Alongside ongoing climate negotiations there is a feverish level of activity here in Sharm el-Sheikh. To describe the latter, I relate it to something that many of us may recognize or have some connection to – Almedalen, a week chock-full of politics that takes place in Visby, Sweden every summer. Think Almedalen in cubes, well that’s pretty close to what we’re experiencing here. A large exhibition hall in the center, with incredible activity going on everywhere else with meetings, seminars, interviews, talks, recordings, and everything else imaginable. I have never experienced such an intense buzz before. And the common denominator is “how are we going to meet our climate challenges?” I think that here, surely, there must be opportunities to drive climate-related issues – because there are many – in the right direction in order to achieve the content of the Paris Agreement.
Our issue is ”decarbonization”, meaning how we remove carbon dioxide from the atmosphere, which is also its own theme at COP27. Yesterday we at Stockholm Exergi arranged our own sizable seminar on that very theme, and I think it went very well. There was a lot of interest and a large audience, and the speakers and the panel that followed were able to clearly pinpoint the issues that are critical to driving development forward. One area of focus was financing – both private and public – and an international voluntary market for negative emissions needs to come into place here. Article 6 of the Paris Agreement is one of several factors that will be very important here. In order to create a market for trade of negative emissions, a global regulatory framework needs to be established. We do not believe that the way the Paris Agreement is currently outlined can drive the necessary volumes that the IPCC AR6 deems necessary. In particular, the current uncertainty surrounding public-private co-funding negatively impacts the potential contribution by the voluntary market.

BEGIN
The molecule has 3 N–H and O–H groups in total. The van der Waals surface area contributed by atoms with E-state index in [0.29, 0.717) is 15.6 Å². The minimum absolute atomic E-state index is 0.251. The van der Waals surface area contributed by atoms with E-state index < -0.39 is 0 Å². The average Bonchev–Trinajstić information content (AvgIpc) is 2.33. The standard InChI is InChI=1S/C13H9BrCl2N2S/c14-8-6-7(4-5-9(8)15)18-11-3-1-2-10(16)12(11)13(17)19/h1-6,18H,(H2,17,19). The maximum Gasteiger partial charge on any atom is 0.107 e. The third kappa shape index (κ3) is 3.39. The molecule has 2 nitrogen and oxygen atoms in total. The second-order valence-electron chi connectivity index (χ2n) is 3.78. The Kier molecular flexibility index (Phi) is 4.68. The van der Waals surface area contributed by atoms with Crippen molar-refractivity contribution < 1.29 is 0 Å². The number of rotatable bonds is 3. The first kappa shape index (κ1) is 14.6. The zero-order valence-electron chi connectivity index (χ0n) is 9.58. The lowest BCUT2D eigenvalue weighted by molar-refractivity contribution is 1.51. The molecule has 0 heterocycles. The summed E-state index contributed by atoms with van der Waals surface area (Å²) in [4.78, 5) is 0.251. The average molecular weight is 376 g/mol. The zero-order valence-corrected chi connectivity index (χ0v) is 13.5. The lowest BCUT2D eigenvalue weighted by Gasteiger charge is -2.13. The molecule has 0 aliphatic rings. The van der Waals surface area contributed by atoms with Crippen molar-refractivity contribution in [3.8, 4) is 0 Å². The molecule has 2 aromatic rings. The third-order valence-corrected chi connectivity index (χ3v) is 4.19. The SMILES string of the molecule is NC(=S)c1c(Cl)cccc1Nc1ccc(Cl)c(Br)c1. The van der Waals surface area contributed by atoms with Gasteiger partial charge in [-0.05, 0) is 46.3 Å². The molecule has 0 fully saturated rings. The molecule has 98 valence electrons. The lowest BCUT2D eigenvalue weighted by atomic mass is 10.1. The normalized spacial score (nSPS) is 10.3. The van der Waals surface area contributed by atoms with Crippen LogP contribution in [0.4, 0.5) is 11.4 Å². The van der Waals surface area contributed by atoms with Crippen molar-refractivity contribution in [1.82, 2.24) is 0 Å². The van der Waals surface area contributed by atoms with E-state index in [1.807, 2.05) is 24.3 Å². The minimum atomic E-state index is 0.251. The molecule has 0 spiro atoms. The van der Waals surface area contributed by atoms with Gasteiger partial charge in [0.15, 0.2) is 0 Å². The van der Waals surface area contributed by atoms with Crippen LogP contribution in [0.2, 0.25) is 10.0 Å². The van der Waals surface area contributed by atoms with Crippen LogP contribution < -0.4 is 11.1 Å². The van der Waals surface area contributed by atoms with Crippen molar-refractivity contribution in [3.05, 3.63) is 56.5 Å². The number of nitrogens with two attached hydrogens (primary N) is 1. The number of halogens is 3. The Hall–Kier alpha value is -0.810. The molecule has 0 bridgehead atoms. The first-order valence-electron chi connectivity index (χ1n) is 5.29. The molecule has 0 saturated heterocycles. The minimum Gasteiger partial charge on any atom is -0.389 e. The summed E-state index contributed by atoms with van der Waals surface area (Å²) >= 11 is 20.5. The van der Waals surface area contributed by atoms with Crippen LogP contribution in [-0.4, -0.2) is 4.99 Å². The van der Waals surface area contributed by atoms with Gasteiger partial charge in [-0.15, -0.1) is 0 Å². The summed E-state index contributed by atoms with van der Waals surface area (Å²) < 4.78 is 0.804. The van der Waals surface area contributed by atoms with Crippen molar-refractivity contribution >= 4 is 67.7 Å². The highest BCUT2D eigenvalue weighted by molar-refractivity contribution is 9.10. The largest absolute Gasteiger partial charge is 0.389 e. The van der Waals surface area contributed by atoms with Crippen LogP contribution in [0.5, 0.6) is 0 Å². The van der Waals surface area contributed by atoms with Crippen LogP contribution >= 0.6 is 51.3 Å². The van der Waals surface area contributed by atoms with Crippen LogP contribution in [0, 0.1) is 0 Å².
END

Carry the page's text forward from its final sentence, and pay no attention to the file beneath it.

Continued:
Our second day at COP27 entailed several more fruitful meetings for our CEO Anders Egelrud. These conversations show that the issue of negative emissions is constantly advancing forward. Combine this with stakeholders who are curious about how negative emissions can benefit them and certain issues are becoming more concrete. One such issue is the permanence of carbon storage: how should it be valued?
We are now heading into day three, our last day here on site. And from my Stockholm Exergi perspective, I am struck by how much interest there is in what we can contribute. It clearly revolves not only around our goal of being able to produce negative emissions with BECCS, but also the ingenuity of our resource-efficient district heating system and all the benefits it presents. For example, we talked to a company from India that wants to visit us in Stockholm because they see potential in Waste to Energy. Who would have thought?
Head of strategic communication, Stockholm Exergi
Speakers and panel at Stockholm Exergi’s seminar: Emma Modeen Wiking (Business Sweden), Pär Larshans (RagnSells), Madeleine Gillborne (AlfaLaval), Niclas Carlsson (Energimyndigheten), Kristian Rönn (Normative), Fredrik Ekström (Nasdaq) and Anders Egelrud (Stockholm Exergi).